A delegation of 45 Yemeni women meets with the UN’s Yemeni messenger in Cyprus. Among other things, they want women to be involved in all peace talks.

UN plan in seven points

October 6

In a letter to the UN Secretary-General, representatives of the Houthis pledge to respect the UN’s wishes for peace efforts, as expressed, inter alia, in Resolution 2216 of the Security Council. The UN hopes that a peace plan in seven points, called the Muscat Declaration, will be implemented.


Bloody attack on wedding

September 28

An attack on a wedding party in the port city of al-Mukha (Mocka) in the southwest will kill at least 130 people, the BBC reports. The groom has ties to the huhire bells and suspicions fall on the Saudi-led coalition, which rejects the accusations.

Assault against Shia sanctuary

September 24th

About 30 people lose their lives in a suicide attack against a Shiite Muslim mosque in Sanaa, run by Huthis.

The President on the spot in Aden

September 22

President Hadi returns from exile to Aden, where his second husband, Khaled Bahah and the government, have also arrived a week earlier.


Amnesty: Civilian targets are attacked

August 18th

Amnesty International states in a report that both sides of the civil war may have been guilty of war crimes and calls on the UN to investigate the matter. Amnesty has investigated attacks by both Houthis and Saudi-led forces. Many of the attacks appear to have been directed at civilian targets.


Emergency mode in Aden and Taizz

July 26

The International Red Cross Committee warns that the suffering of the civilian population is very high as a result of the fighting in Aden and Taizz. The lack of water, food and fuel is acute. The Saudi-led alliance announces a unilateral ceasefire for five days to help the needy, but already during the first day of the ceasefire there is a change of fire.

Government: Aden “liberated”

July 17

Forces affiliated with the exile government have regained the port city of Aden from the huthirebels. Khaled Bahah, now both Vice President and Prime Minister, promises that the community service will be restored.

The weapons rest for a week

July 11

A week-long humanitarian ceasefire begins. According to the UN, more than 3,000 people have lost their lives since the Saudi-led alliance launched its aerial bombings in March in an attempt to halt the progress of the Houthis and reinstall the country’s government. The UN states that more than 80 percent of the country’s residents are in need of outside help.


Peace talks resultless

June 19

Peace talks in Switzerland conclude without the parties (Hadi’s Saudi-backed government and huhirebells with President Saleh) agreeing to cease fire.

Terror leader killed by drones

June 16

al-Qaeda leader Nasir al-Wuhayshi is reported to have been killed in a US drone raid in Mukalla in Hadramawt. Qasim al-Raymi is then appointed new leader of Aqap, the terror group’s division on the Arabian Peninsula.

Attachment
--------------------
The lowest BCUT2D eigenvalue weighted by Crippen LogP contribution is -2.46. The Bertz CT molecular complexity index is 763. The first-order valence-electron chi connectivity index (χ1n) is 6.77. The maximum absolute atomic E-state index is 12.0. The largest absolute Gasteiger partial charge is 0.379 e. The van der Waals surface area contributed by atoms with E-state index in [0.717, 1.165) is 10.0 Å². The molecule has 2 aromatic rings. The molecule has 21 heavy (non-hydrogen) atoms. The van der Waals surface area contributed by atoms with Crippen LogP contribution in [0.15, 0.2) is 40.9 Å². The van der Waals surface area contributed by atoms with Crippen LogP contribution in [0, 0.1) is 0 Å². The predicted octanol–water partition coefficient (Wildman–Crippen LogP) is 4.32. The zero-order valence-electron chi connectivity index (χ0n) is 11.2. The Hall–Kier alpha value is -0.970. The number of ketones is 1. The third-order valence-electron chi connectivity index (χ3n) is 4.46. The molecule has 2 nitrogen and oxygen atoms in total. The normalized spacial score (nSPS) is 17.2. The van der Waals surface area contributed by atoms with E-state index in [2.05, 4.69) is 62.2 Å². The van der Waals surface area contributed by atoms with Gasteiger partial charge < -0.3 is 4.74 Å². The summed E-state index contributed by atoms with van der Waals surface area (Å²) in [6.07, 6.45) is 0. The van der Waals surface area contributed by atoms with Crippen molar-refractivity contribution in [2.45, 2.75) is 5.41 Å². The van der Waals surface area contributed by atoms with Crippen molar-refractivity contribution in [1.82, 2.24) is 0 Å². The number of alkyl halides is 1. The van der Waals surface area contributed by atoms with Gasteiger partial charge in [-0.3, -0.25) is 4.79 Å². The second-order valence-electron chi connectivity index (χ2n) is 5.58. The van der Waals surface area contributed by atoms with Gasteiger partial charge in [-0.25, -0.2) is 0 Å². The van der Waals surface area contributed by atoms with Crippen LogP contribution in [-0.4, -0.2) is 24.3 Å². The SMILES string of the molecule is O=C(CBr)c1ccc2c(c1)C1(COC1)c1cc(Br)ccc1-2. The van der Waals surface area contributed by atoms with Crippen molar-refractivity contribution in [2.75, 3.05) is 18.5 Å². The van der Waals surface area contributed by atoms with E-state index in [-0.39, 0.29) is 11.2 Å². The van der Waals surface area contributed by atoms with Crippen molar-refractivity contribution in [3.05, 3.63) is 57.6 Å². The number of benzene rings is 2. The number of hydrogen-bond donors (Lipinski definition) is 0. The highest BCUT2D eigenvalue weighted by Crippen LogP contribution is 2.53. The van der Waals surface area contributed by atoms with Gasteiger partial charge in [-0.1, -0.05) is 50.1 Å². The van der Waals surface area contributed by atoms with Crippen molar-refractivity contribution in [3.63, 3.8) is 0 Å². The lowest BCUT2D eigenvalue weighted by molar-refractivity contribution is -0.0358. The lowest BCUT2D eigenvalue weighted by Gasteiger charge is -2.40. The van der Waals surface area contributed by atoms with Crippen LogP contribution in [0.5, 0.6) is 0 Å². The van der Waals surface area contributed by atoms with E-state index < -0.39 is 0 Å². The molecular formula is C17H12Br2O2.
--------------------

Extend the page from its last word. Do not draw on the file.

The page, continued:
Peace talks begin in Switzerland

June 14

Peace talks between the Saudi-backed Hadi government and the huhirebels supporting President Saleh begin in Geneva under the UN mediation. The days before, Saudi Arabia flies toward Sanaa. The Saudis are accused of bombing Sana’s old parts, which are on UNESCO’s World Heritage list, but the Saudis refuse.

Measles and dengue fever are spread

June 12

More than 3,000 cases of measles since March are reported by WHO. The spread of dengue fever, which has been severe for ten years, is also serious.

Robots against Saudi Arabia

6th June

Huthier is reported to have fired two Scud robots over the border into Saudi Arabia. However, they must have been shot down by Saudi forces before reaching their targets. The fighting intensifies.


Bomb attacks damage construction work

May 31st

According to archaeologists in a bomb attack carried out by the Saudi-led alliance, a marble dam from the 7th century in Marib is damaged.

Short ceasefire for UN assistance

May 13th

During a five-day humanitarian ceasefire, the UN begins distributing aid through the port of al-Hudayda. The UN estimates that more than 1,800 people have been killed since the fighting began. More than 545,000 have been displaced from their homes. Twelve million are estimated to have insecure access to food.


Port and airblocks are maintained

April 21

The Saudi-led alliance states that the operation has now reached its goal and that the attacks are canceled. However, an air and sea block must be maintained to prevent weapons supplies from reaching the huthis. On the ground, however, the fighting continues between huhire bells and forces fighting for President Hadi. Just hours after the announcement of a halt to the attack, the alliance is firing a military headquarters in the city of Taizz, which was taken by rebels.